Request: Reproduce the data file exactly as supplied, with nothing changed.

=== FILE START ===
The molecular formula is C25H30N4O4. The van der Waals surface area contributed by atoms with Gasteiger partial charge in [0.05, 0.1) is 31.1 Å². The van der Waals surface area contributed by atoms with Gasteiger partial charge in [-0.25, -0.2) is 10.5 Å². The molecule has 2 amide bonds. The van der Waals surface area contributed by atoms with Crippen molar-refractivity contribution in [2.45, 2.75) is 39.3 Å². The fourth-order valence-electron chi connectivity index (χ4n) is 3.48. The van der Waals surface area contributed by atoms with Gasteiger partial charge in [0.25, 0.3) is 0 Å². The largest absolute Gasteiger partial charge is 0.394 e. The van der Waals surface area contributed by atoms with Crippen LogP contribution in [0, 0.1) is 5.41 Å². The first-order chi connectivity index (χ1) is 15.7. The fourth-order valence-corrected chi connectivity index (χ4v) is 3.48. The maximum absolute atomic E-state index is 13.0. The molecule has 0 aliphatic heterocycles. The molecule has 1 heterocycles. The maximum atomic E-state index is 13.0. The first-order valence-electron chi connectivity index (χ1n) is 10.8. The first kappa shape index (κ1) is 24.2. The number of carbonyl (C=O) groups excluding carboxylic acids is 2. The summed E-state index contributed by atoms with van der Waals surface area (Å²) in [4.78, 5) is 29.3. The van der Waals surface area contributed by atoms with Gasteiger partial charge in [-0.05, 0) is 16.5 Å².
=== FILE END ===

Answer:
The molecular formula is C25H30N4O4. The van der Waals surface area contributed by atoms with Gasteiger partial charge in [0.05, 0.1) is 31.1 Å². The van der Waals surface area contributed by atoms with Gasteiger partial charge in [-0.25, -0.2) is 10.5 Å². The molecule has 2 amide bonds. The van der Waals surface area contributed by atoms with Crippen molar-refractivity contribution in [2.45, 2.75) is 39.3 Å². The fourth-order valence-electron chi connectivity index (χ4n) is 3.48. The van der Waals surface area contributed by atoms with Gasteiger partial charge in [0.25, 0.3) is 0 Å². The largest absolute Gasteiger partial charge is 0.394 e. The van der Waals surface area contributed by atoms with Crippen LogP contribution in [0, 0.1) is 5.41 Å². The first-order chi connectivity index (χ1) is 15.7. The fourth-order valence-corrected chi connectivity index (χ4v) is 3.48. The maximum absolute atomic E-state index is 13.0. The molecule has 0 aliphatic heterocycles. The molecule has 1 heterocycles. The maximum atomic E-state index is 13.0. The first-order valence-electron chi connectivity index (χ1n) is 10.8. The first kappa shape index (κ1) is 24.2. The number of carbonyl (C=O) groups excluding carboxylic acids is 2. The summed E-state index contributed by atoms with van der Waals surface area (Å²) in [4.78, 5) is 29.3. The van der Waals surface area contributed by atoms with Gasteiger partial charge in [-0.05, 0) is 16.5 Å².